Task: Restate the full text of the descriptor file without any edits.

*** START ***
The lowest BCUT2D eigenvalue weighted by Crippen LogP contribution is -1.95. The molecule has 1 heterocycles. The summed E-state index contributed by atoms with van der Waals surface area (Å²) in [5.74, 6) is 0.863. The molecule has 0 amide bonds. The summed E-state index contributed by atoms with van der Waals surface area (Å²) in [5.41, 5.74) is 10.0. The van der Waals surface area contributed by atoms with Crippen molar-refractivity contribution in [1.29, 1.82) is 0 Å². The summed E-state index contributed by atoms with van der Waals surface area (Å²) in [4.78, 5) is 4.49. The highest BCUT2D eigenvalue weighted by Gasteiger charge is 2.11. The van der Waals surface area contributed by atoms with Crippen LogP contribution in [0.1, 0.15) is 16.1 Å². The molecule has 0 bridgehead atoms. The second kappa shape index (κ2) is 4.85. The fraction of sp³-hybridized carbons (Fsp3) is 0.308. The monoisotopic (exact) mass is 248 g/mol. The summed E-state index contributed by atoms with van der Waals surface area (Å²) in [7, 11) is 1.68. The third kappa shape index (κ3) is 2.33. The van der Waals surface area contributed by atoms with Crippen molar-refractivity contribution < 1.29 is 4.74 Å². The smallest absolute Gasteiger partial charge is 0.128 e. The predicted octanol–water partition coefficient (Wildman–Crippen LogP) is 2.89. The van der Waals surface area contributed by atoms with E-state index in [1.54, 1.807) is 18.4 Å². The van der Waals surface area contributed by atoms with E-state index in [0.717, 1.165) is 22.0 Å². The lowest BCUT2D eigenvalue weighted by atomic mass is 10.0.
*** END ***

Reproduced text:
The lowest BCUT2D eigenvalue weighted by Crippen LogP contribution is -1.95. The molecule has 1 heterocycles. The summed E-state index contributed by atoms with van der Waals surface area (Å²) in [5.74, 6) is 0.863. The molecule has 0 amide bonds. The summed E-state index contributed by atoms with van der Waals surface area (Å²) in [5.41, 5.74) is 10.0. The van der Waals surface area contributed by atoms with Crippen molar-refractivity contribution in [1.29, 1.82) is 0 Å². The summed E-state index contributed by atoms with van der Waals surface area (Å²) in [4.78, 5) is 4.49. The highest BCUT2D eigenvalue weighted by Gasteiger charge is 2.11. The van der Waals surface area contributed by atoms with Crippen LogP contribution in [0.1, 0.15) is 16.1 Å². The molecule has 0 bridgehead atoms. The second kappa shape index (κ2) is 4.85. The fraction of sp³-hybridized carbons (Fsp3) is 0.308. The monoisotopic (exact) mass is 248 g/mol. The summed E-state index contributed by atoms with van der Waals surface area (Å²) in [7, 11) is 1.68. The third kappa shape index (κ3) is 2.33. The van der Waals surface area contributed by atoms with Crippen molar-refractivity contribution < 1.29 is 4.74 Å². The smallest absolute Gasteiger partial charge is 0.128 e. The predicted octanol–water partition coefficient (Wildman–Crippen LogP) is 2.89. The van der Waals surface area contributed by atoms with E-state index in [1.54, 1.807) is 18.4 Å². The van der Waals surface area contributed by atoms with E-state index in [0.717, 1.165) is 22.0 Å². The lowest BCUT2D eigenvalue weighted by atomic mass is 10.0.